Connecting Columbia Union Seventh-day Adventists
- This Month's Issue
In what can be seen by many as a faith-destroying time, stories of answered prayer and God’s love continue to shield me, protect my faith and remind me that God still exists and is bigger than life itself.
Going on Sabbath walks and appreciating nature—God’s second book—are longstanding elements of Seventh-day Adventist culture. Should this appreciation impact the way members care for the environment? And can it bring them closer to God?
The Association of Adventist Women awarded Columbia Union Conference President Dave Weigley a Champion of Justice award
La Unión de Columbia envió recientemente cheques de ayuda por el COVID-19 a cada una de sus ocho conferencias, así como a la Universidad Adventista de Washington, dando un total de $360,000.
El Comité Ejecutivo de la Conferencia de Chesapeake eligió recientemente a Jerry Lutz como presidente de la Conferencia de Chesapeake.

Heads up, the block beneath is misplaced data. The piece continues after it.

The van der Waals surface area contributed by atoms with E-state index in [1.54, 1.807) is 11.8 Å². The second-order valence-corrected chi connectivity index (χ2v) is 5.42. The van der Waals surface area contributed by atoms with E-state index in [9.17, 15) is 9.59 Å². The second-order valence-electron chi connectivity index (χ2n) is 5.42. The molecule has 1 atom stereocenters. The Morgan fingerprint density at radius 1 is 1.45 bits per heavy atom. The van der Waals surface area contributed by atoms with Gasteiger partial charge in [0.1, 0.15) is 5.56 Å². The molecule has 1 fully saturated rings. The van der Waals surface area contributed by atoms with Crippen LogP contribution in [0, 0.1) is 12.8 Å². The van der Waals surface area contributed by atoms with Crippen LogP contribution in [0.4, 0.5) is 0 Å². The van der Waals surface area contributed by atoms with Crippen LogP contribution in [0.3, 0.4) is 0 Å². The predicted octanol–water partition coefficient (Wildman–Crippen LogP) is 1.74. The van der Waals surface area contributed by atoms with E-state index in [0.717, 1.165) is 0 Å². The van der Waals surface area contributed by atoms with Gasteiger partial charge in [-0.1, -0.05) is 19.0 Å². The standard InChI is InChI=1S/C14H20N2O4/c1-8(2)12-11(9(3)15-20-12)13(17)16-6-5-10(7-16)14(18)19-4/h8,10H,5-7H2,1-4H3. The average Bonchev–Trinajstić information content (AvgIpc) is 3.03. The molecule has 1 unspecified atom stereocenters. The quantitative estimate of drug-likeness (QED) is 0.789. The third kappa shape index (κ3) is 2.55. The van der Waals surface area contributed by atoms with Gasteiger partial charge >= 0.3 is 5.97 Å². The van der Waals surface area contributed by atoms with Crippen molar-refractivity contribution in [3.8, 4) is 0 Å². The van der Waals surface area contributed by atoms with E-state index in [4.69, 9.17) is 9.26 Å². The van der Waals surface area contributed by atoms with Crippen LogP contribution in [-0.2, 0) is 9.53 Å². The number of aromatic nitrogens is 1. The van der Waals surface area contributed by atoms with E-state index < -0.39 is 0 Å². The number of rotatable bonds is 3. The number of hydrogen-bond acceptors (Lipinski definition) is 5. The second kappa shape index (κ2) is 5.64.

Why are some Adventists afraid of the Second Coming? We dug deeper with several pastors on this topic during a recent Visitor News Live.
Given the Seventh-day Adventist Church’s history and distinctive focus on the second coming of Jesus Christ, it’s not surprising that, during tough economic times, after natural disasters or amid seasons of great uncertainty, many members speculate how “near” the end is. The Visitor team talked with four pastors and captured excerpts of their perspectives.
"The more our lives are oriented around compassion for others, the happier we become as well," says Steve Carlson, chaplain at Kettering College.
Read the January/February 2021 Visitor Magazine! (You can also download a PDF of the issue here too.)
When the caravan arrived at Ohio Conference’s Delaware Hispanic church, Ruby Galván, a mother of four, felt convicted to pray for the salvation of her husband and others in her sphere of influence.